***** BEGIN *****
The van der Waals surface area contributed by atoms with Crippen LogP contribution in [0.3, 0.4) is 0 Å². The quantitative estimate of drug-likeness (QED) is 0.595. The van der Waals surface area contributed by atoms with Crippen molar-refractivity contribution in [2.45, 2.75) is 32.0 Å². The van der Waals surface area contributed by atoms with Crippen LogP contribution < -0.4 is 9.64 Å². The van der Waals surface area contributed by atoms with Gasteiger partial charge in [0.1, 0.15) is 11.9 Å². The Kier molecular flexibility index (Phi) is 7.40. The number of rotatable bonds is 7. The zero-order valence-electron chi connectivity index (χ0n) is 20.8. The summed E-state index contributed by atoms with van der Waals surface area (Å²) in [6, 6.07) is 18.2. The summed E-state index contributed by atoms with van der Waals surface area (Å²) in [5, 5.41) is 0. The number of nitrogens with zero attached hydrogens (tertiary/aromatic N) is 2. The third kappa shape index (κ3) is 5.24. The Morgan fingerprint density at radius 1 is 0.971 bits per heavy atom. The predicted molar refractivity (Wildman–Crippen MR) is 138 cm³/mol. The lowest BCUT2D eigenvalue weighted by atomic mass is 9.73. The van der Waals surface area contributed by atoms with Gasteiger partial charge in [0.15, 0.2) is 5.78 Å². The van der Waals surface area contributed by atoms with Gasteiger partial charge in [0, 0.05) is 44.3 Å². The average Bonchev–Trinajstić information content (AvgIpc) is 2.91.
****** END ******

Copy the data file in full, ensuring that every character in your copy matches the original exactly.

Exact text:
The van der Waals surface area contributed by atoms with Crippen LogP contribution in [0.3, 0.4) is 0 Å². The quantitative estimate of drug-likeness (QED) is 0.595. The van der Waals surface area contributed by atoms with Crippen molar-refractivity contribution in [2.45, 2.75) is 32.0 Å². The van der Waals surface area contributed by atoms with Crippen LogP contribution < -0.4 is 9.64 Å². The van der Waals surface area contributed by atoms with Gasteiger partial charge in [0.1, 0.15) is 11.9 Å². The Kier molecular flexibility index (Phi) is 7.40. The number of rotatable bonds is 7. The zero-order valence-electron chi connectivity index (χ0n) is 20.8. The summed E-state index contributed by atoms with van der Waals surface area (Å²) in [6, 6.07) is 18.2. The summed E-state index contributed by atoms with van der Waals surface area (Å²) in [5, 5.41) is 0. The number of nitrogens with zero attached hydrogens (tertiary/aromatic N) is 2. The third kappa shape index (κ3) is 5.24. The Morgan fingerprint density at radius 1 is 0.971 bits per heavy atom. The predicted molar refractivity (Wildman–Crippen MR) is 138 cm³/mol. The lowest BCUT2D eigenvalue weighted by atomic mass is 9.73. The van der Waals surface area contributed by atoms with Gasteiger partial charge in [0.15, 0.2) is 5.78 Å². The van der Waals surface area contributed by atoms with Gasteiger partial charge in [0, 0.05) is 44.3 Å². The average Bonchev–Trinajstić information content (AvgIpc) is 2.91.